Solving a Quadratic Equation Using the Quadratic Formula
(KS4, Year 10)
How to Solve Quadratic Equations Using the Quadratic Formula
Solving a quadratic equation using the quadratic formula is easy.Question
Solve the quadratic equation shown below using the quadratic formula.Step-by-Step:
1
2
3
$$x = \frac{-(-5) \pm \sqrt{(-5)^2 - 4(2)(2)}}{2(2)}$$
$$\:\:\:\: = \frac{5 \pm \sqrt{(-5 \times -5) - 4 \times 2 \times 2}}{2 \times 2}$$
$$\:\:\:\: = \frac{5 \pm \sqrt{25 - 16}}{4}$$
$$\:\:\:\: = \frac{5 \pm \sqrt{9}}{4}$$
$$\:\:\:\: = \frac{5 \pm 3}{4}$$
4
$$x = \frac{5 + 3}{4}$$
$$\:\:\:\: = \frac{8}{4}$$
$$\:\:\:\: = 8 \div 4$$
$$\mathbf{x = 2}$$
5
$$x = \frac{5 - 3}{4}$$
$$\:\:\:\: = \frac{2}{4}$$
$$\mathbf{x = \frac{1}{2}}$$
Answer:
We have solved the quadratic equation: x = ^{1}⁄_{2}, x = 2.2 Roots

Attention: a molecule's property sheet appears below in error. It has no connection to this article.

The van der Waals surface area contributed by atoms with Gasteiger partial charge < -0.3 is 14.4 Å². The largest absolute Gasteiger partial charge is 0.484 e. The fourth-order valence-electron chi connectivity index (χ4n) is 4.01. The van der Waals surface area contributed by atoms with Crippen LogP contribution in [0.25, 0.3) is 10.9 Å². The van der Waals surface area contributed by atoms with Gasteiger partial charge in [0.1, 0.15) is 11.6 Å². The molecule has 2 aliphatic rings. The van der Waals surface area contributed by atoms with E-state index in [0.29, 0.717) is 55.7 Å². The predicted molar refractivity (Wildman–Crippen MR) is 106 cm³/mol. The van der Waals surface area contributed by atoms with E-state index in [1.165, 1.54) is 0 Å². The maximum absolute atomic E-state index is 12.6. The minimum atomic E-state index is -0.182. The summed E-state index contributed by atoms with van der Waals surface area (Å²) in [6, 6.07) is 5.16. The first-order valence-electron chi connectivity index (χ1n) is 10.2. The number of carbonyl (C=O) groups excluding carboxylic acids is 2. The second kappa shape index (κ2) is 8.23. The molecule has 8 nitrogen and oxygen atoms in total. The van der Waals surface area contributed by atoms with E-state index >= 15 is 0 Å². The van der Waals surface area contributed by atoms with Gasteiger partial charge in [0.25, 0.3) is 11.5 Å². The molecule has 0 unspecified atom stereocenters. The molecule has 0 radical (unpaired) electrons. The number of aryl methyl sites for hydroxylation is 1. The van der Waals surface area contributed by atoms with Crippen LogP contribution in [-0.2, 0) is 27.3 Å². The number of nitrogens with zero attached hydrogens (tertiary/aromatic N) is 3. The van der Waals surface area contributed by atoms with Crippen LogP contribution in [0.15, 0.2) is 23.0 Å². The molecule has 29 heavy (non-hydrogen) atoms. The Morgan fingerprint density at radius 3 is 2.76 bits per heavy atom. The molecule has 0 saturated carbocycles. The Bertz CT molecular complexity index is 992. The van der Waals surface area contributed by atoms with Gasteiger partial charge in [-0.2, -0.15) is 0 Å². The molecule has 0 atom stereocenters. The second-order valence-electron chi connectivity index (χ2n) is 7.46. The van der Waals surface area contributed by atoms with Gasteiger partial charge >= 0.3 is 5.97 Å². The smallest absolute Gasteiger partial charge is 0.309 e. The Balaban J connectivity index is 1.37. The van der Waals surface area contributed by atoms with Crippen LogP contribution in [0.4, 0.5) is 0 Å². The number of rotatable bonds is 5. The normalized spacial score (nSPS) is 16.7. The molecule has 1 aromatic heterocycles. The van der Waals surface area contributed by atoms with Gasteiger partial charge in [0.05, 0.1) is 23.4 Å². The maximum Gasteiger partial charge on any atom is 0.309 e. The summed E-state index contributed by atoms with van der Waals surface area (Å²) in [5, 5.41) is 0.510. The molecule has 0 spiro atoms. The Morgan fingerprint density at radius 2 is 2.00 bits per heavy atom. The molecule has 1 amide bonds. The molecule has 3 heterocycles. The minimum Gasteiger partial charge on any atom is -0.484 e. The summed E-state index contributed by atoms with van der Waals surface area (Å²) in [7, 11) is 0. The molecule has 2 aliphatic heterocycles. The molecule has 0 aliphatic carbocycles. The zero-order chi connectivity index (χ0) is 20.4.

Quadratic equations have 2 roots, and the quadratic equation finds both of them. Look closely at the formula, and you'll see a ± sign:$$x = \frac{-b + \sqrt{b^2 - 4ac}}{2a}$$
$$x = \frac{-b - \sqrt{b^2 - 4ac}}{2a}$$
The Discriminant
The term in the formula that appears in a square root is called the discriminant:- b^{2} − 4ac > 0: there are 2 real, distinct roots.
- b^{2} − 4ac = 0: there is one repeated root.
- b^{2} − 4ac < 0: there are 2 complex roots.
Beware
Be Careful with Signs
a, b and c may be negative. Make sure you remember this when inserting them into the equation - write them inside brackets if need be.Worksheet
This test is printable and sendable